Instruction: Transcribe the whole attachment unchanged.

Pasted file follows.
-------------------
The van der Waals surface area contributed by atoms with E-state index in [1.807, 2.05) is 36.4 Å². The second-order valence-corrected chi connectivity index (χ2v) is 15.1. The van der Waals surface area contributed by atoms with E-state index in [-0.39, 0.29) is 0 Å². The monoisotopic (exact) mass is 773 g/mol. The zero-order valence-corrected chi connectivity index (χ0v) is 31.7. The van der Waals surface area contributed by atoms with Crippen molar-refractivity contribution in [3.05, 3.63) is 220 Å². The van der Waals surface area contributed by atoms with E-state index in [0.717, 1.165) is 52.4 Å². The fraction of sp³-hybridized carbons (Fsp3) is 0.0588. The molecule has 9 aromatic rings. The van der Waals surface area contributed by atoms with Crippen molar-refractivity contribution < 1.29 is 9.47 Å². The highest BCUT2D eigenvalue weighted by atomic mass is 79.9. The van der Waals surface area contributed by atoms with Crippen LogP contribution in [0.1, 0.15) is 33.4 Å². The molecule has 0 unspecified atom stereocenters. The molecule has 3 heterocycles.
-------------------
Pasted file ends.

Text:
The van der Waals surface area contributed by atoms with E-state index in [1.807, 2.05) is 36.4 Å². The second-order valence-corrected chi connectivity index (χ2v) is 15.1. The van der Waals surface area contributed by atoms with E-state index in [-0.39, 0.29) is 0 Å². The monoisotopic (exact) mass is 773 g/mol. The zero-order valence-corrected chi connectivity index (χ0v) is 31.7. The van der Waals surface area contributed by atoms with Crippen molar-refractivity contribution in [3.05, 3.63) is 220 Å². The van der Waals surface area contributed by atoms with E-state index in [0.717, 1.165) is 52.4 Å². The fraction of sp³-hybridized carbons (Fsp3) is 0.0588. The molecule has 9 aromatic rings. The van der Waals surface area contributed by atoms with Crippen molar-refractivity contribution < 1.29 is 9.47 Å². The highest BCUT2D eigenvalue weighted by atomic mass is 79.9. The van der Waals surface area contributed by atoms with Crippen LogP contribution in [0.1, 0.15) is 33.4 Å². The molecule has 0 unspecified atom stereocenters. The molecule has 3 heterocycles.